Having taken a substantial 280-run lead in the first innings, Sarfraz Ahmed’s men added a further 181 runs in their second innings to hand Australia an improbable target of 462.
In reply, the Aussies had lost three wickets in the second innings by the time stumps were drawn on Wednesday with Pakistan seamer Mohammad Abbas accounting for all of them.
Here, we take a closer look at Abbas’ sublime display.
OVERS BOWLED: 11
RUNS CONCEDED: 26
Australia openers Aaron Finch and Usman Khawaja had frustrated the Pakistan bowlers at the start of the innings with another 50-run stand between the pair. After a fruitless second session, Pakistan came alive in the evening with Abbas leading the charge. The tireless seamer had been tight with his lines and accuracy all day and opened the floodgates with a destructive spell spanning seven balls. In those seven deliveries, Abbas accounted for Finch and brothers Shaun and Mitch Marsh as Australia went from 87-0 to 87-3.
Mohammad Abbas is like a surgeon with a cricket ball in hand. Such discipline and so precise. #AUSvPAK— ian bishop (@irbishi) October 10, 2018
In the eight Tests that Abbas had played prior to the Dubai clash, he has displayed an unnerving accuracy and supreme control of the swinging ball. On a flat track at Dubai with little assistance for pacers, the right-armed seamer was in his element and gave no breathing room to Australia’s batsmen with his superb line and length. Getting the ball to move into the right-hander and away from the left-handed batsmen, Abbas profited by not letting his accuracy waver at any time.
His move to come around the wicket to left-handers paid dividends with his delivery to dismiss the elder of the Marsh brothers being the perfect testament to his artistry. The ball initially shaped in towards the southpaw before holding its line with a hint of away movement to take Marsh’s outside edge.
Watching Abbas in full flow on day four was akin to watching a bowling masterclass. The 28-year-old was unrelenting with his deadly accuracy and barely did he give any semblance of any room to the Aussie batsman. In fact, his first 10 overs were entirely faultless and it was only in his final over of the day that the Pakistan man faltered with his line for once. Bowling seven overs on the trot on a hot day under the Dubai sun can be tiring for any fast bowler and Abbas can be excused for one wayward delivery after a fine spell which wreaked havoc on the visitors’ top-order.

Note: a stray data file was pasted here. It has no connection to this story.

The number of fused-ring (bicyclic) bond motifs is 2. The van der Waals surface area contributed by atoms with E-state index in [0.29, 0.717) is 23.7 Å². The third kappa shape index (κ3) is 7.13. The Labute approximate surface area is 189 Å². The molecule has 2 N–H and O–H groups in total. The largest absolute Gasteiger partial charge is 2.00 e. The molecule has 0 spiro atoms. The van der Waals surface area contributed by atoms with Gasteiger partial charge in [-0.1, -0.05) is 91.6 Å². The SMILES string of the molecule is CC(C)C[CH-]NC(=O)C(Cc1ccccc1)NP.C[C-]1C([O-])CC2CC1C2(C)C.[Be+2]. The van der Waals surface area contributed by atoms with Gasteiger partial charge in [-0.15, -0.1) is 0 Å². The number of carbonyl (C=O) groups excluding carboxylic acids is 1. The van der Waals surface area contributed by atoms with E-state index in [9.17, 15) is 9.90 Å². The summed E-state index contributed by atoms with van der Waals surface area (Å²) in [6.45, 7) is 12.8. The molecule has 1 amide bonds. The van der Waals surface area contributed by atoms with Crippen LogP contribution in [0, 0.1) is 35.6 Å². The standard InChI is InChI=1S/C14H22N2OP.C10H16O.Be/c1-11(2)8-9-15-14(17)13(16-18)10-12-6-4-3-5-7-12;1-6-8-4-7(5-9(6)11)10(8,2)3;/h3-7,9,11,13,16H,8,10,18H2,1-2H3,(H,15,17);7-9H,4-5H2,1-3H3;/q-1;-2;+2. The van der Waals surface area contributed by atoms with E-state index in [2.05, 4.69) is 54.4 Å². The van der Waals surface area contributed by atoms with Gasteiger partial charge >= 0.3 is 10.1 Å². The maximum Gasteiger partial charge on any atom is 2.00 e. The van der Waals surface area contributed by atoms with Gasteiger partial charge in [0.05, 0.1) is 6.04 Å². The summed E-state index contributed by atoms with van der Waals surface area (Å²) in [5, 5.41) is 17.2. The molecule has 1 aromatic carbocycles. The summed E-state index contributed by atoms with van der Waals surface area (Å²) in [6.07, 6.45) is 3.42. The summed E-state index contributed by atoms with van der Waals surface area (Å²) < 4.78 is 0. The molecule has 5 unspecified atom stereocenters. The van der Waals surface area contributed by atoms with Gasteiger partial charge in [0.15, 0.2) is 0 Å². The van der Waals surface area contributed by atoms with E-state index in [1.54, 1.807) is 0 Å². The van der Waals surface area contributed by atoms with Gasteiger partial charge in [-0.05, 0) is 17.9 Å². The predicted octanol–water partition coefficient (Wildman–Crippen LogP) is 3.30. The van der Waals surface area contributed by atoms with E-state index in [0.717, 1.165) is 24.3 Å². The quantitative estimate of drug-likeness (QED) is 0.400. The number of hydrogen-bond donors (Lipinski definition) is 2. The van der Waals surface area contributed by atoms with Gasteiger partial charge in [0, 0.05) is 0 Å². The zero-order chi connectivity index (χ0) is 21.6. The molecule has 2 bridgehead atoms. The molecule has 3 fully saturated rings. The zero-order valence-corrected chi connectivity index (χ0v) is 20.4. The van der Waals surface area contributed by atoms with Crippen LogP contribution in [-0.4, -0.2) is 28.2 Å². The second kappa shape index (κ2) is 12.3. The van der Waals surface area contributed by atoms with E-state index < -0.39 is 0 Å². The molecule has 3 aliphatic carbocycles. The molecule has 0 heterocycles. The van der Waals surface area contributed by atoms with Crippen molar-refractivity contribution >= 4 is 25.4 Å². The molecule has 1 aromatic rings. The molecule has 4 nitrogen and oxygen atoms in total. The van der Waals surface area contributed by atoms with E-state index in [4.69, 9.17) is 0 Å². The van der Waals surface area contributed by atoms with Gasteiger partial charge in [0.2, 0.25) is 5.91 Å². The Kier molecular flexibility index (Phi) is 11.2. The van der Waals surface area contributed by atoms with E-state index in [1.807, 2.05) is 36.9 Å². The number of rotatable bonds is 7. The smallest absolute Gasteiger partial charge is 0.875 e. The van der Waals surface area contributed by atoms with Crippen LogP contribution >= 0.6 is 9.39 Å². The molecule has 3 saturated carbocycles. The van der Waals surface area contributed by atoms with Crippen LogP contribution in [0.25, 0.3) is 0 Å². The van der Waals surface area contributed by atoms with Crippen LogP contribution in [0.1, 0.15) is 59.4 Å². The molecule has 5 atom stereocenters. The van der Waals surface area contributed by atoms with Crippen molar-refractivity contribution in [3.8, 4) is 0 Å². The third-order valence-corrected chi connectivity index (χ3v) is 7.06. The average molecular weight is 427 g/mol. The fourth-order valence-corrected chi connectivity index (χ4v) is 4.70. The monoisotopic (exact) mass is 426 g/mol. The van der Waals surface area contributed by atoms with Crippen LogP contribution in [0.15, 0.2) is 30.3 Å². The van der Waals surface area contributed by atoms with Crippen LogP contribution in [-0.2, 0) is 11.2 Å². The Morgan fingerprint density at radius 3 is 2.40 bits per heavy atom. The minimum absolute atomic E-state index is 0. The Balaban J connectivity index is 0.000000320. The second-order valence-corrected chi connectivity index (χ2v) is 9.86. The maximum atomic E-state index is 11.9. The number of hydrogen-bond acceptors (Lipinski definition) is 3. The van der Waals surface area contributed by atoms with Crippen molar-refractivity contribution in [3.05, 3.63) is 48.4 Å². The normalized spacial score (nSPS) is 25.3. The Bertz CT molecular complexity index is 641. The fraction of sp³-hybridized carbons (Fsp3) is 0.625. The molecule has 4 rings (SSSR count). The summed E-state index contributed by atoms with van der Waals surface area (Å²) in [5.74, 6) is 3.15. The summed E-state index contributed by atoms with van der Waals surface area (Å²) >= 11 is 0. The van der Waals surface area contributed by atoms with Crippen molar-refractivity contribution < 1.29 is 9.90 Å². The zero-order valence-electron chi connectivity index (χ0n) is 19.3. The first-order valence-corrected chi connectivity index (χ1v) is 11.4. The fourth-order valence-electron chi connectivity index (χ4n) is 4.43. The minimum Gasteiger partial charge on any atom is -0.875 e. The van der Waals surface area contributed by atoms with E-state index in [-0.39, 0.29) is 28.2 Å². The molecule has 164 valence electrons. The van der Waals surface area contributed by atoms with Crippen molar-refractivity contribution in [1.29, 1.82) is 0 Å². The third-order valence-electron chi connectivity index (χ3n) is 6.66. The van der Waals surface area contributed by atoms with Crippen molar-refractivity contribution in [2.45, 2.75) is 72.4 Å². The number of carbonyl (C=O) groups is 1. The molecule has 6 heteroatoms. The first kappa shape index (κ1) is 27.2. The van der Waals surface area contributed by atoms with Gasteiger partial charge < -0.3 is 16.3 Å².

VERDICT – 9/10
On a pitch tailor-made for spinners with barely any assistance for pacers, Abbas showed his elite credentials with a controlled display of swing and seam.
No other fast-bowler has taken more than three wickets across the two innings, so Abbas stands out with the unbelievable match figures of 7-55.
The Aussies had held fort for a large part on day four with Pakistan’s spinners Yasir Shah and Bilal Asif being nullified to a great extent by Finch and Khawaja.
However, just when Sarfraz Ahmed’s men were in need of some inspiration, Abbas put his hand up before unleashing a fiery spell that left Australia’s top-order in its wake.
Few other pacers could have thrived on that wicket but Abbas did and in some style. Now, he sits on the verge of becoming the joint quickest Pakistan bowler to 50 Test wickets and by the look of things on Wednesday, that feat should be a formality for him on the final day.
At stumps on day four, Australia had reached 136-3 in their second innings with Usman Khawaja and Travis Head unbeaten at the crease.
The hosts resumed on Wednesday on 45-3 in their second innings. Australia took three wickets before lunch with the hosts declaring at 181-6 in the post-lunch session for a target of 462 on a deteriorating pitch.